The sad thing is that the Management at AMP appear to believe they have not made any mistakes, that it is all the advisers fault - as they refused to support them.

Very sad.
On 22 July 2019 at 1:47 pm Doggy said:
Started some years ago when AMP executive management started to believe their bubble was superior to everyone else, and treated everyone accordingly.
On 22 July 2019 at 2:07 pm Pragmatic said:
A great insight Phil - which many industry folks have been following for a while. To add to this:

. I suspect that the AXA purchase was more about making AMP too big to be acquired, with the under-bidder (NAB) now also in the process of jettisoning it's wealth business. Unfortunately the AXA NZ deal was simply part of a bigger deal.
. Whilst I agree that distribution is the holy grail of the value chain, I suspect that the formation of Wealthpoint & subsequent cooperative of circa 53 AMP advice businesses was well advanced before AMP's departure intentions were broadcast.
. Global financial services is built on the foundation of trust. Once that foundation is damaged, it's pretty difficult for the entity to bounce back - although some mega-large global groups have managed to do so in recent times.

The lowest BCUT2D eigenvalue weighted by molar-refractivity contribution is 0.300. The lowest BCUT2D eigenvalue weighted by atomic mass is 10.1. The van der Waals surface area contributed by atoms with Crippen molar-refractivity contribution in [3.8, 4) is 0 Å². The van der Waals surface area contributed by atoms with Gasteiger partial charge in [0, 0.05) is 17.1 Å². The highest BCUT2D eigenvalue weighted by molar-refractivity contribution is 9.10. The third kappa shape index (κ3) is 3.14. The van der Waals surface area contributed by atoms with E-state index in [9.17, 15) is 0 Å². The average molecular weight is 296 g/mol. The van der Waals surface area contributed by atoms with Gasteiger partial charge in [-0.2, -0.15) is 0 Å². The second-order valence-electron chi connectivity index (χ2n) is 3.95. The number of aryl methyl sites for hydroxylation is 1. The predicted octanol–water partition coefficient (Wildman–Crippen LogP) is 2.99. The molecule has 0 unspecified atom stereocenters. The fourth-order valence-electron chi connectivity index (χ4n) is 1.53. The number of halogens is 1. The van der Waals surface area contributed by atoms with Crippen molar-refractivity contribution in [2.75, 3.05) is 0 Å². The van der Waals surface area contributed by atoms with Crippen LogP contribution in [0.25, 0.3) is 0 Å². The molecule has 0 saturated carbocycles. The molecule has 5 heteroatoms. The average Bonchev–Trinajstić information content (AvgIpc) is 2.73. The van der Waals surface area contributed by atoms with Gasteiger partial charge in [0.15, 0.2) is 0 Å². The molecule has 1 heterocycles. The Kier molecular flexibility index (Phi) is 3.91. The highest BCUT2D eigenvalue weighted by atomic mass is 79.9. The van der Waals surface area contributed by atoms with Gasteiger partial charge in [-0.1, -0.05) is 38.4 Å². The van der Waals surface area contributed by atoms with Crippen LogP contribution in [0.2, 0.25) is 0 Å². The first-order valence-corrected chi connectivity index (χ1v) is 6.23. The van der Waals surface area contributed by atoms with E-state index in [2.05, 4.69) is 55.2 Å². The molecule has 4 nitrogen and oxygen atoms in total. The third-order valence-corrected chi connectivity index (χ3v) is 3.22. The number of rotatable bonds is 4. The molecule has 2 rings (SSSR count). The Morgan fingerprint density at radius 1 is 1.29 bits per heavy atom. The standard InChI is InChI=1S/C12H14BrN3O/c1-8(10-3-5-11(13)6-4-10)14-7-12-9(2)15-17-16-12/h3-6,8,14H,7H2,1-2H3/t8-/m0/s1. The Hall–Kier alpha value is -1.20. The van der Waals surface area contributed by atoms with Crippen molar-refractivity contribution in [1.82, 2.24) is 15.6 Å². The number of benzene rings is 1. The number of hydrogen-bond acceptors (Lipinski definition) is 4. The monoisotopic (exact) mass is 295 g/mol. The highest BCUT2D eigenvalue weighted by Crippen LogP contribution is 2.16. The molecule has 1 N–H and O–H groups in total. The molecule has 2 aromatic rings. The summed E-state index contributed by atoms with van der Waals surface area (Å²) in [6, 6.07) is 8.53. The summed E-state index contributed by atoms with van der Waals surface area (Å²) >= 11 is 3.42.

. We work in an industry where people make the difference - with some individuals having a history of growing businesses, and others recitatives wealth destroyers.

Whilst the AMP story will text book stuff for years to come, it is disappointing to witness the erosion of the once powerful industry brand through poor management and strategic thinking.
On 22 July 2019 at 3:34 pm Tony Palamidas said:
Agree with Doggy, I liken the running of AMP to that of an elephant trying to turn.
The saying what goes around comes around is apt.
On 23 July 2019 at 6:37 am fiona c said:
Ralph and the AXA crew knew something about customers and advisers - shareholders must wish they had been kept on. Shareholders have seen their investment hit with a reduced value, customers who have stayed end up with expensive and poor quality products (just look at QPR, iress or the pricing on quote monster) and advisers are just frustrated. Will be interesting to see how many amp products end up on the wealth point or Advice First approved lists.
On 23 July 2019 at 7:48 am Backstage said: